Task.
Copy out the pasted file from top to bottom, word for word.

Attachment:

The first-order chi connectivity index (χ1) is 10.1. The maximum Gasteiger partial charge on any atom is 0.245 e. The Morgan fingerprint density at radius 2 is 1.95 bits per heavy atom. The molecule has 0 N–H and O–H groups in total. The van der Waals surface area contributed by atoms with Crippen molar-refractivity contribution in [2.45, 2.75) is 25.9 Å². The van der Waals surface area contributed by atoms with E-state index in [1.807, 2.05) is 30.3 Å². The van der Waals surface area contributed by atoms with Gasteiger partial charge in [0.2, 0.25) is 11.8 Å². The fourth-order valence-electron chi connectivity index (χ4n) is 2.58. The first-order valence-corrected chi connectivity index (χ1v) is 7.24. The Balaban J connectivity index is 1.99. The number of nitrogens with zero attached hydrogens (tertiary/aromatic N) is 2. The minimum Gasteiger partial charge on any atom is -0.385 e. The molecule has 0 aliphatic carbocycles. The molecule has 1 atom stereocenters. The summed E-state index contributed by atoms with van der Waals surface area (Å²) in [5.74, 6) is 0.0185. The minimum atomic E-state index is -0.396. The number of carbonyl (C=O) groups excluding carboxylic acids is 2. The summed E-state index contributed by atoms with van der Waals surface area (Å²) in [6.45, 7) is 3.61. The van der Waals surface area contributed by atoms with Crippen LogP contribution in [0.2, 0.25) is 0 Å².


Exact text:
The first-order chi connectivity index (χ1) is 10.1. The maximum Gasteiger partial charge on any atom is 0.245 e. The Morgan fingerprint density at radius 2 is 1.95 bits per heavy atom. The molecule has 0 N–H and O–H groups in total. The van der Waals surface area contributed by atoms with Crippen molar-refractivity contribution in [2.45, 2.75) is 25.9 Å². The van der Waals surface area contributed by atoms with E-state index in [1.807, 2.05) is 30.3 Å². The van der Waals surface area contributed by atoms with Gasteiger partial charge in [0.2, 0.25) is 11.8 Å². The fourth-order valence-electron chi connectivity index (χ4n) is 2.58. The first-order valence-corrected chi connectivity index (χ1v) is 7.24. The Balaban J connectivity index is 1.99. The number of nitrogens with zero attached hydrogens (tertiary/aromatic N) is 2. The minimum Gasteiger partial charge on any atom is -0.385 e. The molecule has 0 aliphatic carbocycles. The molecule has 1 atom stereocenters. The summed E-state index contributed by atoms with van der Waals surface area (Å²) in [5.74, 6) is 0.0185. The minimum atomic E-state index is -0.396. The number of carbonyl (C=O) groups excluding carboxylic acids is 2. The summed E-state index contributed by atoms with van der Waals surface area (Å²) in [6.45, 7) is 3.61. The van der Waals surface area contributed by atoms with Crippen LogP contribution in [0.2, 0.25) is 0 Å².